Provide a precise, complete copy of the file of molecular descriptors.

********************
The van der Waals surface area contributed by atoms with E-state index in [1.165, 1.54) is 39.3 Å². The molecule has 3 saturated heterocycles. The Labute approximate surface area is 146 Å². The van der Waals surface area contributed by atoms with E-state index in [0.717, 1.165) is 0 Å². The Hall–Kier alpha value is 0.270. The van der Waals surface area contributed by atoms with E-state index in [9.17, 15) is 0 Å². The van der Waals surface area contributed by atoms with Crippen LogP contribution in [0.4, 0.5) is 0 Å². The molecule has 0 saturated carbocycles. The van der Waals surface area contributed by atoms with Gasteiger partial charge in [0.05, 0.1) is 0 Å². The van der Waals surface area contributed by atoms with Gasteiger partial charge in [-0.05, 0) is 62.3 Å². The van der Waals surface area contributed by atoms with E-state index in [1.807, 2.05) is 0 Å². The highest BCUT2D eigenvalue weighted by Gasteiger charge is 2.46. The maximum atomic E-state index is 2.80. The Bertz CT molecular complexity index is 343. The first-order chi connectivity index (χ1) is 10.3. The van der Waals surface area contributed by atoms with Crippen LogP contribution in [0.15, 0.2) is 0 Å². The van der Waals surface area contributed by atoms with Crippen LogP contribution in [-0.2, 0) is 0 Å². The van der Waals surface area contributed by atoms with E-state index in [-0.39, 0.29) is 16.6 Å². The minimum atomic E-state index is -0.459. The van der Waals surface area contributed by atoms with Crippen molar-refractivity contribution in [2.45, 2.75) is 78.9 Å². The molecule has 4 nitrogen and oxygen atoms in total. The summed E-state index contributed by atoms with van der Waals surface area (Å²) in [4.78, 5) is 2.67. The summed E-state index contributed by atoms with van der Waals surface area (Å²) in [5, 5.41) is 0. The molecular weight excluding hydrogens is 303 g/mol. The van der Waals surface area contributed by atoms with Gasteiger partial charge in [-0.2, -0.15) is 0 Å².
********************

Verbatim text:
The van der Waals surface area contributed by atoms with E-state index in [1.165, 1.54) is 39.3 Å². The molecule has 3 saturated heterocycles. The Labute approximate surface area is 146 Å². The van der Waals surface area contributed by atoms with E-state index in [0.717, 1.165) is 0 Å². The Hall–Kier alpha value is 0.270. The van der Waals surface area contributed by atoms with E-state index in [9.17, 15) is 0 Å². The van der Waals surface area contributed by atoms with Crippen LogP contribution in [0.4, 0.5) is 0 Å². The molecule has 0 saturated carbocycles. The van der Waals surface area contributed by atoms with Gasteiger partial charge in [0.05, 0.1) is 0 Å². The van der Waals surface area contributed by atoms with Gasteiger partial charge in [-0.05, 0) is 62.3 Å². The van der Waals surface area contributed by atoms with E-state index in [1.807, 2.05) is 0 Å². The highest BCUT2D eigenvalue weighted by Gasteiger charge is 2.46. The maximum atomic E-state index is 2.80. The Bertz CT molecular complexity index is 343. The first-order chi connectivity index (χ1) is 10.3. The van der Waals surface area contributed by atoms with Crippen LogP contribution in [0.15, 0.2) is 0 Å². The van der Waals surface area contributed by atoms with Crippen LogP contribution in [-0.2, 0) is 0 Å². The van der Waals surface area contributed by atoms with E-state index in [-0.39, 0.29) is 16.6 Å². The minimum atomic E-state index is -0.459. The van der Waals surface area contributed by atoms with Crippen molar-refractivity contribution in [2.45, 2.75) is 78.9 Å². The molecule has 4 nitrogen and oxygen atoms in total. The summed E-state index contributed by atoms with van der Waals surface area (Å²) in [4.78, 5) is 2.67. The summed E-state index contributed by atoms with van der Waals surface area (Å²) in [5, 5.41) is 0. The molecular weight excluding hydrogens is 303 g/mol. The van der Waals surface area contributed by atoms with Gasteiger partial charge in [-0.2, -0.15) is 0 Å².